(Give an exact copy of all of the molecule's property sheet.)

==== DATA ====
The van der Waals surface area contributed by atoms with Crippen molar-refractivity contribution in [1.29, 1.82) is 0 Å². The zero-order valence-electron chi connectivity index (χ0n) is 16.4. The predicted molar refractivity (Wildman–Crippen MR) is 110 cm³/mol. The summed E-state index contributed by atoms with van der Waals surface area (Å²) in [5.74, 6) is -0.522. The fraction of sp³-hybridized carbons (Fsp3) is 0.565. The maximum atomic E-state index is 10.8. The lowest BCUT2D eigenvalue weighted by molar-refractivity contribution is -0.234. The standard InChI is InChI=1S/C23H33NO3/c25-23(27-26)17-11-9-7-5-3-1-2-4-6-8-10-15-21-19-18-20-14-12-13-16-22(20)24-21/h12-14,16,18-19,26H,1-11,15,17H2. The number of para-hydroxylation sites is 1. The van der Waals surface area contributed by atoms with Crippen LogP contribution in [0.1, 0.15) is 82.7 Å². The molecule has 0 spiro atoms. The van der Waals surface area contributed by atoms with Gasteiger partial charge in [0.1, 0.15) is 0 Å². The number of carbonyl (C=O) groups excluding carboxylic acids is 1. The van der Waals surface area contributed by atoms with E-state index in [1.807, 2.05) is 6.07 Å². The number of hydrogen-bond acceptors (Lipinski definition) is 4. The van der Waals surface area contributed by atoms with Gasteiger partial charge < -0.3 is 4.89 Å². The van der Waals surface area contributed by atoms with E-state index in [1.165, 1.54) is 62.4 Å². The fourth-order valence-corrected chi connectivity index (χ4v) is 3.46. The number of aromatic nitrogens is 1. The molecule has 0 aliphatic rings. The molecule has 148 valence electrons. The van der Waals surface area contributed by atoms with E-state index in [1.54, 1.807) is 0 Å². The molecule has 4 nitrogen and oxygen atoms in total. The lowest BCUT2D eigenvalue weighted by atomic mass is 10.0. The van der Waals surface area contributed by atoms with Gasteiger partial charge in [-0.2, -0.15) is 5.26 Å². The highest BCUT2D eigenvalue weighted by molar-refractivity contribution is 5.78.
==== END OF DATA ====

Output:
The van der Waals surface area contributed by atoms with Crippen molar-refractivity contribution in [1.29, 1.82) is 0 Å². The zero-order valence-electron chi connectivity index (χ0n) is 16.4. The predicted molar refractivity (Wildman–Crippen MR) is 110 cm³/mol. The summed E-state index contributed by atoms with van der Waals surface area (Å²) in [5.74, 6) is -0.522. The fraction of sp³-hybridized carbons (Fsp3) is 0.565. The maximum atomic E-state index is 10.8. The lowest BCUT2D eigenvalue weighted by molar-refractivity contribution is -0.234. The standard InChI is InChI=1S/C23H33NO3/c25-23(27-26)17-11-9-7-5-3-1-2-4-6-8-10-15-21-19-18-20-14-12-13-16-22(20)24-21/h12-14,16,18-19,26H,1-11,15,17H2. The number of para-hydroxylation sites is 1. The van der Waals surface area contributed by atoms with Crippen LogP contribution in [0.1, 0.15) is 82.7 Å². The molecule has 0 spiro atoms. The van der Waals surface area contributed by atoms with Gasteiger partial charge in [0.1, 0.15) is 0 Å². The number of carbonyl (C=O) groups excluding carboxylic acids is 1. The van der Waals surface area contributed by atoms with E-state index in [1.807, 2.05) is 6.07 Å². The number of hydrogen-bond acceptors (Lipinski definition) is 4. The van der Waals surface area contributed by atoms with Gasteiger partial charge < -0.3 is 4.89 Å². The van der Waals surface area contributed by atoms with E-state index in [1.165, 1.54) is 62.4 Å². The fourth-order valence-corrected chi connectivity index (χ4v) is 3.46. The number of aromatic nitrogens is 1. The molecule has 0 aliphatic rings. The molecule has 148 valence electrons. The van der Waals surface area contributed by atoms with E-state index in [1.54, 1.807) is 0 Å². The molecule has 4 nitrogen and oxygen atoms in total. The lowest BCUT2D eigenvalue weighted by atomic mass is 10.0. The van der Waals surface area contributed by atoms with Gasteiger partial charge in [-0.2, -0.15) is 5.26 Å². The highest BCUT2D eigenvalue weighted by molar-refractivity contribution is 5.78.